In order to detect the genes expression, total RNA was extracted from 20 conventional or germ-free zebrafish larvae using Trizol (Invitrogen, Carlsbad, CA, United States). The RNA purity was determined by electrophoresis in 0.8% agarose gels and its concentration was determined by using a Nanodrop 2000 (Thermo Fisher Scientific, Waltham, MA, United States). The RNA was purified by using poly-T oligo-attached magnetic beads and fragmented for the synthesis of complementary DNA (cDNA) libraries. For each sample, 2 μg cDNA was used for libraries’ construction by using TruSeq RNA sample preparation kit (Illumina, San Diego, CA, United States) and sequenced in Hiseq Illumina platform (Illumina, San Diego, CA, United States) using the following primers: F: 5′-ACACTCTTTCCCTACACGACGCTCTTCCGATCT-3′ and R: 5′-CGGTCTCGGCATTCCTGCTGAACCGCTCTTCCGATCT-3′. The conditions for sequencing consisted of one cycle at 98°C for 2 min 30 s followed by 10 cycles at 98°C for 15 s, 65°C for 30 s and 72°C for 30 s and lastly 72°C for 5 min. Paired-end reads with the length of 150 bp were obtained.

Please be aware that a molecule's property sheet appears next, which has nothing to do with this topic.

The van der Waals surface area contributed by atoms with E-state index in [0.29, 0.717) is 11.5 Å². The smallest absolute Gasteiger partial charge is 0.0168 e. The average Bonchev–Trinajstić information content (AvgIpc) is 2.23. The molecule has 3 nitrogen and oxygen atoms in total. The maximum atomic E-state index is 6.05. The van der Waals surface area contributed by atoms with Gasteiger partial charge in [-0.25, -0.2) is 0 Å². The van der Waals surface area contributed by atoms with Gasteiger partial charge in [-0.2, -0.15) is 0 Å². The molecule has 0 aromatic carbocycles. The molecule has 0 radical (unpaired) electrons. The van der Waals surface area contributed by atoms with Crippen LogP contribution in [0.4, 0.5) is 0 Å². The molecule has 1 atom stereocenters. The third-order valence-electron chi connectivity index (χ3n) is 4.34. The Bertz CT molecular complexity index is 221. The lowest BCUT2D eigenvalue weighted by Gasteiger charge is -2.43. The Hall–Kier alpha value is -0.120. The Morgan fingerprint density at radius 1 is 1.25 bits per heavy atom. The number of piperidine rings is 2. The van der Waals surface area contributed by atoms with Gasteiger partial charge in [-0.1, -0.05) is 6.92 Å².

Data Filtering and de Novo Assembly

The raw data collected were inspected to remove unsuitable reads for performing de novo assembly. The adapter sequences and reads with low quality scores (< 20) or a final length < 50 bp were discarded. FastQC1 was used to assess the quality of the raw data. TopHat2 was used to map the RNA-Seq reads compared to zebrafish GRCz10. Transcriptome raw data from this manuscript can be obtained from the National Center for Biotechnology Information (NCBI) Sequence Read Archive under accession No. SRP106934.